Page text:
The British family who died in a hail of bullets in the Alps was pictured smiling and relaxed just 33 minutes before they were found dead.
The time sequence was revealed six weeks after the Al-Hillis, from Claygate, Surrey, were killed on September 5 close to Lake Annecy, in France.
French investigators have a picture taken by the family in the village of Arnand, near to the murder site, at 3.15pm that day.
Prosecutor Eric Maillaud said it was a real family photograph. He added: "Both women were smiling and did not seem worried. This suggests that everyone was relaxed at the time."
It is the time the picture was taken that could be significant.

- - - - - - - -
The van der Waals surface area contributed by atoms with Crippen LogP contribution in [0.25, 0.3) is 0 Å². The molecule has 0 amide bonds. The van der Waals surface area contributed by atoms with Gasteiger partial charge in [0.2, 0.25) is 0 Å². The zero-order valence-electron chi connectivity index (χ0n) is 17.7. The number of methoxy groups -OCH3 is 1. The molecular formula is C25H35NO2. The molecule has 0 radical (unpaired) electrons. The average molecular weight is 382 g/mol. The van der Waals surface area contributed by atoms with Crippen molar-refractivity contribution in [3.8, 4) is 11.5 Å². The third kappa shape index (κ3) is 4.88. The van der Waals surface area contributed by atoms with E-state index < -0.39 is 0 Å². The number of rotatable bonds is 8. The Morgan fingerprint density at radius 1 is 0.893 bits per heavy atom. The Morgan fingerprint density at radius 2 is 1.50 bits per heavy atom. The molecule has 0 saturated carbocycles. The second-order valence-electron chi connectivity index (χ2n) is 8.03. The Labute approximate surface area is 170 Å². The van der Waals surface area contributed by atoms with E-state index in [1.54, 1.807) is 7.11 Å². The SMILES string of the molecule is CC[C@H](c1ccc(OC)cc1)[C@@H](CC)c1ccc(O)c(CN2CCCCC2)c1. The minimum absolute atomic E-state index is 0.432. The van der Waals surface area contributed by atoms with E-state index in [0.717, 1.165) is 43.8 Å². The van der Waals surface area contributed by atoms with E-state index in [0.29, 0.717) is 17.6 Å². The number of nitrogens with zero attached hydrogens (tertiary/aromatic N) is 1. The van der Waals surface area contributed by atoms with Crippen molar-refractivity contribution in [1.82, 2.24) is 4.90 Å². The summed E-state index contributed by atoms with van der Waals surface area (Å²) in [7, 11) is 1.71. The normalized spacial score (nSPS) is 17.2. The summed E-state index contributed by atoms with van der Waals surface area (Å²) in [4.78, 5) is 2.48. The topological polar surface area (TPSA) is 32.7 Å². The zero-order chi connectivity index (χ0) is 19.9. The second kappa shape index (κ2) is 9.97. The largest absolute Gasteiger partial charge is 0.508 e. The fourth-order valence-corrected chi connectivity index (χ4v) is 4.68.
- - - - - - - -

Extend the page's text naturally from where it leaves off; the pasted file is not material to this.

Afterwards the family would have got back in their car and driven to the outskirts of Chevaline. The cyclist who was also killed in the attack, Sylvain Mollier, overtook Brett Martin, the Englishman who discovered the bodies, on the road that led to the murder scene.
Mr Martin, a former RAF serviceman, says he saw nobody else by the time he arrived, nor during the rest of the period between the photographs being taken and his calling the emergency services at 3.48.
This would have meant a window of far less than 33 minutes for the killer - or killers - to disappear without trace.
Engineer Saad al-Hilli, 50, his wife Iqbal, 47, and his 74-year-old Swedish mother-in-law, Suhaila Al-Allaf, were all found dead in the family BMW.
The Al-Hillis daughter, Zeena, four, survived after hiding while her sister, Zainab, seven, was badly injured.
Investigators have also been looking at a Swiss bank account in Mr Al-Hillis name. It is thought to be linked to a family argument.